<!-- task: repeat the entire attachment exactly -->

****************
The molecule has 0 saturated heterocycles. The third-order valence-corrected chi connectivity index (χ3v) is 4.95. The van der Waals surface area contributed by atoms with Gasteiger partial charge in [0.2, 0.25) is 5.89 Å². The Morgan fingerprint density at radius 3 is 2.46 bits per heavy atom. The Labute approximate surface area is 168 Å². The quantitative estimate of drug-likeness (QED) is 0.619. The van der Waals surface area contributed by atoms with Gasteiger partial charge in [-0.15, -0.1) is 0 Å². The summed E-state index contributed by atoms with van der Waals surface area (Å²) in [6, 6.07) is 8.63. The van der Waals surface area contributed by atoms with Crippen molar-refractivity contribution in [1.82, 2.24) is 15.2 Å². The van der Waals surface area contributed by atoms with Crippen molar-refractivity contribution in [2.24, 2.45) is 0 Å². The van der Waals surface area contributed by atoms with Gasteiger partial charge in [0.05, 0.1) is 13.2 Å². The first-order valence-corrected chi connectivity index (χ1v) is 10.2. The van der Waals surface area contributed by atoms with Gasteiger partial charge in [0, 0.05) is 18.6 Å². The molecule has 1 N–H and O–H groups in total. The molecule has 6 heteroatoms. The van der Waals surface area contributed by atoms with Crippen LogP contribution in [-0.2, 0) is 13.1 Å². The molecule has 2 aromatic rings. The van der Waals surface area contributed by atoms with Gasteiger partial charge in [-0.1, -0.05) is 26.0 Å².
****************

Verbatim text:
The molecule has 0 saturated heterocycles. The third-order valence-corrected chi connectivity index (χ3v) is 4.95. The van der Waals surface area contributed by atoms with Gasteiger partial charge in [0.2, 0.25) is 5.89 Å². The Morgan fingerprint density at radius 3 is 2.46 bits per heavy atom. The Labute approximate surface area is 168 Å². The quantitative estimate of drug-likeness (QED) is 0.619. The van der Waals surface area contributed by atoms with Gasteiger partial charge in [-0.15, -0.1) is 0 Å². The summed E-state index contributed by atoms with van der Waals surface area (Å²) in [6, 6.07) is 8.63. The van der Waals surface area contributed by atoms with Crippen molar-refractivity contribution in [1.82, 2.24) is 15.2 Å². The van der Waals surface area contributed by atoms with Crippen molar-refractivity contribution in [2.24, 2.45) is 0 Å². The van der Waals surface area contributed by atoms with Gasteiger partial charge in [0.05, 0.1) is 13.2 Å². The first-order valence-corrected chi connectivity index (χ1v) is 10.2. The van der Waals surface area contributed by atoms with Gasteiger partial charge in [0, 0.05) is 18.6 Å². The molecule has 1 N–H and O–H groups in total. The molecule has 6 heteroatoms. The van der Waals surface area contributed by atoms with Crippen LogP contribution in [-0.2, 0) is 13.1 Å². The molecule has 2 aromatic rings. The van der Waals surface area contributed by atoms with Gasteiger partial charge in [-0.1, -0.05) is 26.0 Å².